Latest 'CableGate' disclosures hint at US diplomatic tactics in Spain and beyond

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Wednesday, December 1, 2010

The logo of whistleblowing website, Wikileaks

Yesterday's release of more US diplomatic cables by Wikileaks covered pressure on governments, Spain's judiciary, and buying foreign assistance with detentions at Guantanamo Bay. El Pais, one of five mainstream papers partnering with Wikileaks' release of documents, examined key output from Madrid's US embassy.

The latest cables focus on US–Spain relations, particularly during the George W. Bush presidency, with Eduardo Aguirre serving as ambassador in Madrid. He is cited as having "personally exerted" pressure on Spain's government and judiciary; this leading to at least three investigations being dropped.

Of concern to the press is the death of José Couso in 2003. The Spanish cameraman was killed during the battle for Baghdad; the Spanish judiciary intended to prosecute three US servicemen over the fatality.

File photo of Eduardo Aguirre Jr, United States ambassador to Spain.

American use of Spanish air bases for 'extraordinary rendition' was a second concern the US embassy in Madrid pressured the government on. Spanish prosecutors had been keen to pursue 13 CIA officers over the illegal flights.

Repeatedly, concern over Spain's independent judiciary invoking 'universal jurisdiction' appears in leaked cables. Reports at the time showed magistrates considered actions at Guantanamo Bay torture, and seemed keen to pursue ex-US government officials on grounds of "criminal responsibility".

Cable 06MADRID1914 highlights the cases of Hamed Abderrahaman Ahmed and Moroccan Lahcen Ikassrien; respectively transferred from Guantanamo Bay, to Spanish custody, in February 2004 and July 2005.

Describing conditions at the Cuban detention centre as "impossible to explain, much less justify", Hamed — better known as the "Spanish Taliban" — saw a July 2006 ruling by the country's Supreme Court annul his six-year prison sentence, granting him an immediate release. The ruling cast doubt on the reliability of evidence against Lahcen, who was released on bail.

Hamed and his family, at the time, announced their intent to sue the US government over his suffering in Guantanamo Bay.

File photo of Baltazar Garzón, former Spanish High Court judge.

Later cables illustrate how concerned the Bush administration were over possible prosecution by Baltasar Garzón. Citing an op-ed he penned for a Spanish paper in March 2007, and this subsequently being picked up by Socialist Party secretary José Blanco Lopéz. Pronouncements by the two, and others, on "criminal responsibility" were met with a diplomatically stern response; cable 07MADRID546 states that the government of Spain was "cautioned that continued statements on this issue by senior Spanish figures would be viewed negatively."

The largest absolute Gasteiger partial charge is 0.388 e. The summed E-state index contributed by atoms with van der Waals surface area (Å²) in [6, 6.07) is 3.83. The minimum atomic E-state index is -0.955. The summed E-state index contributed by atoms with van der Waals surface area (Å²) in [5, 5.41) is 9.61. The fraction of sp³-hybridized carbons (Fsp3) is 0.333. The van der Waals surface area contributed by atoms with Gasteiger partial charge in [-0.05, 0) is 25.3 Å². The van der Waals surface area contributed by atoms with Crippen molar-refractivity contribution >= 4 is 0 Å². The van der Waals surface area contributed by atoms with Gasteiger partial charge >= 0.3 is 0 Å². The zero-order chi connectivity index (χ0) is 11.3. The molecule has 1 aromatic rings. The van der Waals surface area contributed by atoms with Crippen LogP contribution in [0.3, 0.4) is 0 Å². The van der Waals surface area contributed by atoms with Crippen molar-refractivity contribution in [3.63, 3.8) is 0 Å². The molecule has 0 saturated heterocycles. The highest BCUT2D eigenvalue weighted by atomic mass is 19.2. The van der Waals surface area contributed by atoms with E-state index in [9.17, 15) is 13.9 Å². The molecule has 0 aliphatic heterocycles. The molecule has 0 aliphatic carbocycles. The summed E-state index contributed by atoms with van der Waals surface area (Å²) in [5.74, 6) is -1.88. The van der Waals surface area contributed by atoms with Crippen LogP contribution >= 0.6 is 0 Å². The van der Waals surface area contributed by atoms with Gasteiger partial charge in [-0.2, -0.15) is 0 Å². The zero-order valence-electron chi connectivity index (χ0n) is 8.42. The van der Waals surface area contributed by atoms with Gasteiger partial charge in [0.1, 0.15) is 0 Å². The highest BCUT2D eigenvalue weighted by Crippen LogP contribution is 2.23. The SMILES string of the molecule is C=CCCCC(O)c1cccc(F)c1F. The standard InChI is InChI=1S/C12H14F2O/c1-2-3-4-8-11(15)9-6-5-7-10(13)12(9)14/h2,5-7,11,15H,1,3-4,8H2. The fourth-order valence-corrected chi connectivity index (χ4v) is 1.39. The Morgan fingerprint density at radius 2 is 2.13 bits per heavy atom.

Garzón, best-known for indicting former dictator Augusto Pinochet, seemed to still trouble US diplomats when planning high-level defence talks in March 2007. Mention is made to a possible investigation, and indictment of, Donald Rumsfeld. Spain had informed the US embassy in Madrid the judge in the case was working to dismiss it.

As recently as March last year, Garzón sought to prosecute officials from the Bush administration.

Cquote1.svg [...]continued statements on this issue by senior Spanish figures would be viewed negatively. Cquote2.svg

—US embassy 'caution' to Spanish government.

Named as potential defendants in a Reuters report, John Ashcroft, John Yoo, William Haynes II, Jay Bybee, and, aide to Vice-President Dick Cheney, David Addington were all being investigated by Garzón.

Come April this year, Garzón himself faced prosecution. A probe into Franco-era war crimes saw him suspended, possibly to be tried for acting contrary to an amnesty extended to Franco supporters. It is alleged he "acted without jurisdiction".

At present, the former Spanish Supreme Court judge is working at the International Criminal Court. Reports based on El Pais' investigation around the leaked cables suggest the country's judiciary has been politicised to suit American interests.

With a price of US$85,000 cited for each former Guantanamo Bay detainee that Spain was to take, recent reports assert other countries have been offered financial incentives to help empty the camp.

Belgium, alongside Spain, was supposedly offered more influence within the European Union in exchange for cooperating with US plans.

Kuwait's interior minister is said to have refused to take any of their citizens from the camp. Describing inmates as "rotten", DPA alleges he told the US to "get rid of" detainees in an Afghan war zone.

Yemen, in exchange for agreeing to take Guantanamo detainees, is said to have asked for US$11 million for the construction of a centre to rehabilitate Muslim extremists.

So far, only a tiny fraction of the documents in Wikileaks possession have been made public.


Sources

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